Diagnosis Code I24.0
Information for Medical Professionals
The ICD-10 and ICD-9 GEMs are used to facilitate linking between the diagnosis codes in ICD-9-CM and the new ICD-10-CM code set. The GEMs are the raw material from which providers, health information vendors and payers can derive specific applied mappings to meet their needs.
- 411.81 - Acute cor occlsn w/o MI
- Acquired occlusion of coronary sinus
- Acute coronary artery occlusion not resulting in myocardial infarction
- Coronary artery occlusion due to neoplastic disease
- Coronary artery thrombosis
- Coronary occlusion
- Coronary thrombosis not resulting in myocardial infarction
- Left anterior descending coronary artery thrombosis
- Left main coronary artery thrombosis
- Occlusion of coronary sinus
- Right main coronary artery thrombosis
Index of Diseases and Injuries
References found for the code I24.0 in the Index of Diseases and Injuries:
- Inclusion Terms: Inclusion terms
List of terms is included under some codes. These terms are the conditions for which that code is to be used. The terms may be synonyms of the code title, or, in the case of “other specified” codes, the terms are a list of the various conditions assigned to that code. The inclusion terms are not necessarily exhaustive. Additional terms found only in the Alphabetic Index may also be assigned to a code.
- Acute coronary (artery) (vein) embolism not resulting in myocardial infarction
- Acute coronary (artery) (vein) occlusion not resulting in myocardial infarction
- Acute coronary (artery) (vein) thromboembolism not resulting in myocardial infarction
- Type 1 Excludes Notes: Type 1 Excludes Notes
A type 1 Excludes note is a pure excludes note. It means “NOT CODED HERE!” An Excludes1 note indicates that the code excluded should never be used at the same time as the code above the Excludes1 note. An Excludes1 is used when two conditions cannot occur together, such as a congenital form versus an acquired form of the same condition.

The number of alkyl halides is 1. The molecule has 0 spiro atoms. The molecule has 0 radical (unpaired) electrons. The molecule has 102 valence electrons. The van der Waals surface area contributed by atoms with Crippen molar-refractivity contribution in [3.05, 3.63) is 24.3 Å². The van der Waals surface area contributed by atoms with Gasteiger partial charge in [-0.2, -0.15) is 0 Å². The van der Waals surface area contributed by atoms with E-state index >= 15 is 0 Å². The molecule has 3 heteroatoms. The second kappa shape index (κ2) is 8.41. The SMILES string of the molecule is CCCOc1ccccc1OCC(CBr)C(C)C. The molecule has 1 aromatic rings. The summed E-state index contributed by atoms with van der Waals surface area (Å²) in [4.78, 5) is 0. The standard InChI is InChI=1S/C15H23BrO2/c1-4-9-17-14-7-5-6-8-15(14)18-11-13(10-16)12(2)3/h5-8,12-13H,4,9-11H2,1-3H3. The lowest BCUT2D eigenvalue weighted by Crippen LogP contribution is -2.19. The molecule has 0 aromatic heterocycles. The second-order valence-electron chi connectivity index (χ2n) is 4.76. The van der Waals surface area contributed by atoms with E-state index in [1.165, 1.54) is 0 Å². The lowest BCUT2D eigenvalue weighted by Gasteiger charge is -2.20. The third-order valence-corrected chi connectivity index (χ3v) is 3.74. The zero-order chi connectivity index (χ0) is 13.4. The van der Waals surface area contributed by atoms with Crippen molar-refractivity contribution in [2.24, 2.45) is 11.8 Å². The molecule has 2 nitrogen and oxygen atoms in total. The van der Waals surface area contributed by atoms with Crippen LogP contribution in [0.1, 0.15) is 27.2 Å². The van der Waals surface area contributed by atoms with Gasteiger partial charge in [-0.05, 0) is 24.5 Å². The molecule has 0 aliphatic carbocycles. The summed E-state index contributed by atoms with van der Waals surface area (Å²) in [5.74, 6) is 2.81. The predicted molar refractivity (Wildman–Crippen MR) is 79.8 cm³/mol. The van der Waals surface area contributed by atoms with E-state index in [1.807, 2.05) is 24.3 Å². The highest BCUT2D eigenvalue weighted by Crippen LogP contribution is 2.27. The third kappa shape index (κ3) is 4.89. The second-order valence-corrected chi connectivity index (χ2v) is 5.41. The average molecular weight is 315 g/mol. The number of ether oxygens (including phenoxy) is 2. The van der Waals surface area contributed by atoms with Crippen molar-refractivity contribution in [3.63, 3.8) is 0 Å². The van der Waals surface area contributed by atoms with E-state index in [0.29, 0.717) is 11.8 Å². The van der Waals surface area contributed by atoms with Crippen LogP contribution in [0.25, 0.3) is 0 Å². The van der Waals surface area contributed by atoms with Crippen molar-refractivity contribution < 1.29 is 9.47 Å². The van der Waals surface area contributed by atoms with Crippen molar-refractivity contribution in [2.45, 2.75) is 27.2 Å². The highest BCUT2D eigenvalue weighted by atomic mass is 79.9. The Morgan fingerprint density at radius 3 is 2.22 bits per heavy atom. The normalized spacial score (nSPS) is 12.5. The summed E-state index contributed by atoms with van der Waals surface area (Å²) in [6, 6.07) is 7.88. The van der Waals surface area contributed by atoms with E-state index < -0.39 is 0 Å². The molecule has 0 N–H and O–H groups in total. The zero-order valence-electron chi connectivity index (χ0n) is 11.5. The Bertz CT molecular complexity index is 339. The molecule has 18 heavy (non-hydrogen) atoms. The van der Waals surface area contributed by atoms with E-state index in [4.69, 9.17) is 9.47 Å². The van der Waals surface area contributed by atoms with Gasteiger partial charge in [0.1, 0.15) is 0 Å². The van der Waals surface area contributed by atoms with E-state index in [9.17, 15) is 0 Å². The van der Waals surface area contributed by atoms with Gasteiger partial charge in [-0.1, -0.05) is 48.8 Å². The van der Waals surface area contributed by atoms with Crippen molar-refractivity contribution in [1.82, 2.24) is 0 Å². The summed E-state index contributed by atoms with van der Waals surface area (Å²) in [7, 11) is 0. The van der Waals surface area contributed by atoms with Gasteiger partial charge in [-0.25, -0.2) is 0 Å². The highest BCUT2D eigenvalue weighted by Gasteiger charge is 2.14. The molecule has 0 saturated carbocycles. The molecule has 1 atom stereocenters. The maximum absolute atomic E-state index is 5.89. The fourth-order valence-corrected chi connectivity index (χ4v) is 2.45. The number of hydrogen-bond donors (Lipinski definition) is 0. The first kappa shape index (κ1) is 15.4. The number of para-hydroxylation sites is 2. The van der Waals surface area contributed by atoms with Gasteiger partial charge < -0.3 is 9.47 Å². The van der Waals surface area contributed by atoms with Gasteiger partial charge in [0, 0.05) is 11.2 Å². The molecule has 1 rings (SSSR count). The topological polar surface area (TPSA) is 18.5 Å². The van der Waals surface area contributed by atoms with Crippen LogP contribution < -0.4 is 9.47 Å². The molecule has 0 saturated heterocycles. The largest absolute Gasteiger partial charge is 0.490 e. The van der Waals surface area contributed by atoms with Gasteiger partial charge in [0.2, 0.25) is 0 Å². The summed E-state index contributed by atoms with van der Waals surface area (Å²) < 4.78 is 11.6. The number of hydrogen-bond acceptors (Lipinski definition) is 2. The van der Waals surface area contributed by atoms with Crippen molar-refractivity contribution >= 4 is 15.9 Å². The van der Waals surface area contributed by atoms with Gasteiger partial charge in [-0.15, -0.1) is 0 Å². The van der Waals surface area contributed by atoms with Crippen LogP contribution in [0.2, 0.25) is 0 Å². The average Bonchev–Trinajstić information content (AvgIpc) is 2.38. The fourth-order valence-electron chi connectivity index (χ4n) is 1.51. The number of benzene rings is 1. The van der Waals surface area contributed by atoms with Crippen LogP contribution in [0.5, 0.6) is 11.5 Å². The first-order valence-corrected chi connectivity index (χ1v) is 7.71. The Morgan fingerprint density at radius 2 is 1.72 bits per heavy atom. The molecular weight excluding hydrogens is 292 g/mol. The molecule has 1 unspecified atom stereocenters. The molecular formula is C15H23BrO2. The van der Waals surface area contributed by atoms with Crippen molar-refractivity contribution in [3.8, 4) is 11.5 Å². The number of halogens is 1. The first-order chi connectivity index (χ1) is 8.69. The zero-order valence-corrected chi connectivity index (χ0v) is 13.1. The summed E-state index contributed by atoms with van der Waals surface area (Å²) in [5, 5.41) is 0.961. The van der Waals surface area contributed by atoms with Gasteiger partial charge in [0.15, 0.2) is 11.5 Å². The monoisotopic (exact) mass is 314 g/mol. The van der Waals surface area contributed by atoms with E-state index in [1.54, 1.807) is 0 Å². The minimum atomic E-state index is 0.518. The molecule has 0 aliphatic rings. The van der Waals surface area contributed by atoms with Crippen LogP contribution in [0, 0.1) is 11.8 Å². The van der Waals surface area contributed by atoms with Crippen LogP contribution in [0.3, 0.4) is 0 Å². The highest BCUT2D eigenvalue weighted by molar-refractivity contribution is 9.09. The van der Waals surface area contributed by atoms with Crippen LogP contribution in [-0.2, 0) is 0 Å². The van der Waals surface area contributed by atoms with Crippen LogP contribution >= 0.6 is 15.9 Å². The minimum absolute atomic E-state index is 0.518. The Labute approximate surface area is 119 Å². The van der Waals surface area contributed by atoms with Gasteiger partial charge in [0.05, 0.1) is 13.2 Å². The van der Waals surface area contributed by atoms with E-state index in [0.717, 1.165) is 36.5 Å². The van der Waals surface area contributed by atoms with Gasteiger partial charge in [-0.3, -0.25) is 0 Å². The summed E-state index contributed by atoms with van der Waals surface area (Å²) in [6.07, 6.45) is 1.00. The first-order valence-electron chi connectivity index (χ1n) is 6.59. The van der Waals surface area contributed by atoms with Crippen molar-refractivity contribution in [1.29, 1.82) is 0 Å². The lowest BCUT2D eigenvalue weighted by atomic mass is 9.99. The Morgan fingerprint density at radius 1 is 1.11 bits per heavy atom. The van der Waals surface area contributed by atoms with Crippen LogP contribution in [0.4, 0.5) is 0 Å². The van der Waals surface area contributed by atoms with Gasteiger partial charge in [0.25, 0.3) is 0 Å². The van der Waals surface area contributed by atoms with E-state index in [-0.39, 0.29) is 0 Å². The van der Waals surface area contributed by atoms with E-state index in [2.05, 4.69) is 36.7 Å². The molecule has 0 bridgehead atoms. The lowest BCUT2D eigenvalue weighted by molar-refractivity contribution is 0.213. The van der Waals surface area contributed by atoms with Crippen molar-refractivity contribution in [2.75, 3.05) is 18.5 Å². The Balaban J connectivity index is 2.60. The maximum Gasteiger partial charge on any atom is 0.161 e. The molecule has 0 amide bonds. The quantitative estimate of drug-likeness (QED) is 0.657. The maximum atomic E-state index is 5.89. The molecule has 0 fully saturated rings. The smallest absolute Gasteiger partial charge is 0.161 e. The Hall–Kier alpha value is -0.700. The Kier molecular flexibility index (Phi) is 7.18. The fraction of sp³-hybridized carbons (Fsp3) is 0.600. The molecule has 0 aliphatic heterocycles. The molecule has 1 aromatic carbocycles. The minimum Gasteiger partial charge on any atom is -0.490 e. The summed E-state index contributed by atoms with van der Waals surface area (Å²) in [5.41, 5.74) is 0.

- atherosclerotic heart disease (I25.1-)
Information for Patients
Also called: Hypercoagulability
Normally, if you get hurt, your body forms a blood clot to stop the bleeding. Some people get too many clots or their blood clots abnormally. Many conditions can cause the blood to clot too much or prevent blood clots from dissolving properly.
Risk factors for excessive blood clotting include
- Certain genetic disorders
- Atrial fibrillation
- Overweight, obesity, and metabolic syndrome
- Some medicines
- Arterial embolism
- Blood clots
- D-dimer test
- Prothrombin time (PT)
- Superficial thrombophlebitis
Coronary Artery Disease
Also called: CAD, Coronary arteriosclerosis, Coronary atherosclerosis
Coronary artery disease (CAD) is the most common type of heart disease. It is the leading cause of death in the United States in both men and women.
CAD happens when the arteries that supply blood to heart muscle become hardened and narrowed. This is due to the buildup of cholesterol and other material, called plaque, on their inner walls. This buildup is called atherosclerosis. As it grows, less blood can flow through the arteries. As a result, the heart muscle can't get the blood or oxygen it needs. This can lead to chest pain (angina) or a heart attack. Most heart attacks happen when a blood clot suddenly cuts off the hearts' blood supply, causing permanent heart damage.
Over time, CAD can also weaken the heart muscle and contribute to heart failure and arrhythmias. Heart failure means the heart can't pump blood well to the rest of the body. Arrhythmias are changes in the normal beating rhythm of the heart.
NIH: National Heart, Lung, and Blood Institute
- Acute coronary syndrome
- Angioplasty and stent - heart - discharge
- Angioplasty and stent placement - heart
- Cardiac catheterization
- Coronary angiography
- Coronary artery spasm
- Coronary heart disease